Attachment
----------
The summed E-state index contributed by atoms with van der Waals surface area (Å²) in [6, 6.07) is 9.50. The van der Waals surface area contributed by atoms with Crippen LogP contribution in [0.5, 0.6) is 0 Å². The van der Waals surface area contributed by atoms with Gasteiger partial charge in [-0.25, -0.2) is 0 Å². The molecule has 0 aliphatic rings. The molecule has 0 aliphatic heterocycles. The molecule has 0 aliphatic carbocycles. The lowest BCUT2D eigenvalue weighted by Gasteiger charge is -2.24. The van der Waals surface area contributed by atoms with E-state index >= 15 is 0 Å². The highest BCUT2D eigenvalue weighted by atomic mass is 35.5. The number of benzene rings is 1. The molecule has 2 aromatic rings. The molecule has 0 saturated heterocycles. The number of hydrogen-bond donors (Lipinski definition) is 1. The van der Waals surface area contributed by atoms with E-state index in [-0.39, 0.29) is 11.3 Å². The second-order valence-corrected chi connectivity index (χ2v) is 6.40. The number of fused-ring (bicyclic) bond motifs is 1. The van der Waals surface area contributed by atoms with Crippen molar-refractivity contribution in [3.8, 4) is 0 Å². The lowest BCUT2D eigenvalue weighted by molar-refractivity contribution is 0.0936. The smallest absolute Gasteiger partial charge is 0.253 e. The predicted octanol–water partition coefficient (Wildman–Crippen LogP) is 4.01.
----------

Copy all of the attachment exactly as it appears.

The summed E-state index contributed by atoms with van der Waals surface area (Å²) in [6, 6.07) is 9.50. The van der Waals surface area contributed by atoms with Crippen LogP contribution in [0.5, 0.6) is 0 Å². The van der Waals surface area contributed by atoms with Gasteiger partial charge in [-0.25, -0.2) is 0 Å². The molecule has 0 aliphatic rings. The molecule has 0 aliphatic heterocycles. The molecule has 0 aliphatic carbocycles. The lowest BCUT2D eigenvalue weighted by Gasteiger charge is -2.24. The van der Waals surface area contributed by atoms with E-state index >= 15 is 0 Å². The highest BCUT2D eigenvalue weighted by atomic mass is 35.5. The number of benzene rings is 1. The molecule has 2 aromatic rings. The molecule has 0 saturated heterocycles. The number of hydrogen-bond donors (Lipinski definition) is 1. The van der Waals surface area contributed by atoms with E-state index in [-0.39, 0.29) is 11.3 Å². The second-order valence-corrected chi connectivity index (χ2v) is 6.40. The number of fused-ring (bicyclic) bond motifs is 1. The van der Waals surface area contributed by atoms with Crippen molar-refractivity contribution in [3.8, 4) is 0 Å². The lowest BCUT2D eigenvalue weighted by molar-refractivity contribution is 0.0936. The smallest absolute Gasteiger partial charge is 0.253 e. The predicted octanol–water partition coefficient (Wildman–Crippen LogP) is 4.01.